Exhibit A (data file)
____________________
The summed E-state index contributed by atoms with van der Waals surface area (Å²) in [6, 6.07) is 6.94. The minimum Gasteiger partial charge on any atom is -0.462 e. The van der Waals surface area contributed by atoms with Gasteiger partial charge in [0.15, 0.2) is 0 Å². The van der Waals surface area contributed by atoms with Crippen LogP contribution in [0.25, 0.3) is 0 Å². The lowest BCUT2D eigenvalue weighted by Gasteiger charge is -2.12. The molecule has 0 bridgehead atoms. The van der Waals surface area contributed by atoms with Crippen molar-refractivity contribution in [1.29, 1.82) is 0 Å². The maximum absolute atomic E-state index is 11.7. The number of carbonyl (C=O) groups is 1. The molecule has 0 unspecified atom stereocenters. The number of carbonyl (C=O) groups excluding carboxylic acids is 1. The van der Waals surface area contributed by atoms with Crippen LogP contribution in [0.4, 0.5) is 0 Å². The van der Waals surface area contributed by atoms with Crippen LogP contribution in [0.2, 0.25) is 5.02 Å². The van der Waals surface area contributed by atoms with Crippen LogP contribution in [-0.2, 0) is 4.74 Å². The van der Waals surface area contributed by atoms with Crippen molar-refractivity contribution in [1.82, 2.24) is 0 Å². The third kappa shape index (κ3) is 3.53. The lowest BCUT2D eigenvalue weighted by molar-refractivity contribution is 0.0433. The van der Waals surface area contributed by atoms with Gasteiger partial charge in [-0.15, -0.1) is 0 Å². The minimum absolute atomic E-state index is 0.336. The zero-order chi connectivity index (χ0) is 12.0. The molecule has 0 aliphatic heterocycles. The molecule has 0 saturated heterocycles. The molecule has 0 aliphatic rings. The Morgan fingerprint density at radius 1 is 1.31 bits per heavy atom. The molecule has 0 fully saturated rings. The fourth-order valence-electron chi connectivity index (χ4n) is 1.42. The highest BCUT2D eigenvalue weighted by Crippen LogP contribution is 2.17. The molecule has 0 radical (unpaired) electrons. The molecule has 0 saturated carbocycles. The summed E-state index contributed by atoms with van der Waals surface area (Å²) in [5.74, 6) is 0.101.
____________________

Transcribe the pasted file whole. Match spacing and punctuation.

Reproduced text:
The summed E-state index contributed by atoms with van der Waals surface area (Å²) in [6, 6.07) is 6.94. The minimum Gasteiger partial charge on any atom is -0.462 e. The van der Waals surface area contributed by atoms with Gasteiger partial charge in [0.15, 0.2) is 0 Å². The van der Waals surface area contributed by atoms with Crippen LogP contribution in [0.25, 0.3) is 0 Å². The lowest BCUT2D eigenvalue weighted by Gasteiger charge is -2.12. The molecule has 0 bridgehead atoms. The van der Waals surface area contributed by atoms with Crippen molar-refractivity contribution in [1.29, 1.82) is 0 Å². The maximum absolute atomic E-state index is 11.7. The number of carbonyl (C=O) groups is 1. The molecule has 0 unspecified atom stereocenters. The number of carbonyl (C=O) groups excluding carboxylic acids is 1. The van der Waals surface area contributed by atoms with Crippen LogP contribution in [0.4, 0.5) is 0 Å². The van der Waals surface area contributed by atoms with Crippen LogP contribution in [0.2, 0.25) is 5.02 Å². The van der Waals surface area contributed by atoms with Crippen LogP contribution in [-0.2, 0) is 4.74 Å². The van der Waals surface area contributed by atoms with Crippen molar-refractivity contribution in [1.82, 2.24) is 0 Å². The third kappa shape index (κ3) is 3.53. The lowest BCUT2D eigenvalue weighted by molar-refractivity contribution is 0.0433. The van der Waals surface area contributed by atoms with Gasteiger partial charge in [-0.15, -0.1) is 0 Å². The minimum absolute atomic E-state index is 0.336. The zero-order chi connectivity index (χ0) is 12.0. The molecule has 0 aliphatic heterocycles. The molecule has 0 saturated heterocycles. The molecule has 0 aliphatic rings. The Morgan fingerprint density at radius 1 is 1.31 bits per heavy atom. The molecule has 0 fully saturated rings. The fourth-order valence-electron chi connectivity index (χ4n) is 1.42. The highest BCUT2D eigenvalue weighted by Crippen LogP contribution is 2.17. The molecule has 0 radical (unpaired) electrons. The molecule has 0 saturated carbocycles. The summed E-state index contributed by atoms with van der Waals surface area (Å²) in [5.74, 6) is 0.101.